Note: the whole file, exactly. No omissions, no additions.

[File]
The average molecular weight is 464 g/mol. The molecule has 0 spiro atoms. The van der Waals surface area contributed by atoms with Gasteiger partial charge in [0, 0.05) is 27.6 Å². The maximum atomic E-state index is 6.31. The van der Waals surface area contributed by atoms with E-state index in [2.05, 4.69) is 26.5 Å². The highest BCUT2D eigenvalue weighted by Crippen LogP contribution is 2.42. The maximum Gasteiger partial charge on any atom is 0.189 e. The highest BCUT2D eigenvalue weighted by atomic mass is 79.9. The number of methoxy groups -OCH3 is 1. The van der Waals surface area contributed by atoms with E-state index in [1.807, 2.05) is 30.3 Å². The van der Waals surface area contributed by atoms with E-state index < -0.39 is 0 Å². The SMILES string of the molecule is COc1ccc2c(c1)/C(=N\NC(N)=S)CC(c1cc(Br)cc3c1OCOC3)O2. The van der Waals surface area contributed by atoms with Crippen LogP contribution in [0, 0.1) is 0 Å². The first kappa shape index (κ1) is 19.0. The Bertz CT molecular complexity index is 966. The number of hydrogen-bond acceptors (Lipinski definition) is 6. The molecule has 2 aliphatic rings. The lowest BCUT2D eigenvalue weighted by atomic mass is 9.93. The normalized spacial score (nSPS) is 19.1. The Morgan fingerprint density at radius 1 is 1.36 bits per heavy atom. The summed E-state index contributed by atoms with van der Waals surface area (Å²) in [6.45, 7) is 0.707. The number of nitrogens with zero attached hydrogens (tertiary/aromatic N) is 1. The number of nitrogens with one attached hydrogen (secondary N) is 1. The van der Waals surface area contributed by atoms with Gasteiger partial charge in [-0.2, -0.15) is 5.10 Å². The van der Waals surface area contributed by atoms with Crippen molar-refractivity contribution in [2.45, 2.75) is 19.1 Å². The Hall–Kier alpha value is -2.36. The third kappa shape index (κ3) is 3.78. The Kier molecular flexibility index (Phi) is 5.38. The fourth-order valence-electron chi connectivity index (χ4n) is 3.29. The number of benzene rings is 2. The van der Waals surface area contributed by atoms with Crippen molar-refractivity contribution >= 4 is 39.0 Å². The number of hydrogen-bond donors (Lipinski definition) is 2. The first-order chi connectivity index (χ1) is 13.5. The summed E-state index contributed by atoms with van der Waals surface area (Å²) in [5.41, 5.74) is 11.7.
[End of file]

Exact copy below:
The average molecular weight is 464 g/mol. The molecule has 0 spiro atoms. The van der Waals surface area contributed by atoms with Gasteiger partial charge in [0, 0.05) is 27.6 Å². The maximum atomic E-state index is 6.31. The van der Waals surface area contributed by atoms with E-state index in [2.05, 4.69) is 26.5 Å². The highest BCUT2D eigenvalue weighted by Crippen LogP contribution is 2.42. The maximum Gasteiger partial charge on any atom is 0.189 e. The highest BCUT2D eigenvalue weighted by atomic mass is 79.9. The number of methoxy groups -OCH3 is 1. The van der Waals surface area contributed by atoms with E-state index in [1.807, 2.05) is 30.3 Å². The van der Waals surface area contributed by atoms with E-state index < -0.39 is 0 Å². The SMILES string of the molecule is COc1ccc2c(c1)/C(=N\NC(N)=S)CC(c1cc(Br)cc3c1OCOC3)O2. The van der Waals surface area contributed by atoms with Crippen LogP contribution in [0, 0.1) is 0 Å². The first kappa shape index (κ1) is 19.0. The Bertz CT molecular complexity index is 966. The number of hydrogen-bond acceptors (Lipinski definition) is 6. The molecule has 2 aliphatic rings. The lowest BCUT2D eigenvalue weighted by atomic mass is 9.93. The normalized spacial score (nSPS) is 19.1. The Morgan fingerprint density at radius 1 is 1.36 bits per heavy atom. The summed E-state index contributed by atoms with van der Waals surface area (Å²) in [6.45, 7) is 0.707. The number of nitrogens with zero attached hydrogens (tertiary/aromatic N) is 1. The number of nitrogens with one attached hydrogen (secondary N) is 1. The van der Waals surface area contributed by atoms with Gasteiger partial charge in [-0.2, -0.15) is 5.10 Å². The van der Waals surface area contributed by atoms with Crippen molar-refractivity contribution in [2.45, 2.75) is 19.1 Å². The Hall–Kier alpha value is -2.36. The third kappa shape index (κ3) is 3.78. The Kier molecular flexibility index (Phi) is 5.38. The fourth-order valence-electron chi connectivity index (χ4n) is 3.29. The number of benzene rings is 2. The van der Waals surface area contributed by atoms with Crippen molar-refractivity contribution >= 4 is 39.0 Å². The number of hydrogen-bond donors (Lipinski definition) is 2. The first-order chi connectivity index (χ1) is 13.5. The summed E-state index contributed by atoms with van der Waals surface area (Å²) in [5.41, 5.74) is 11.7.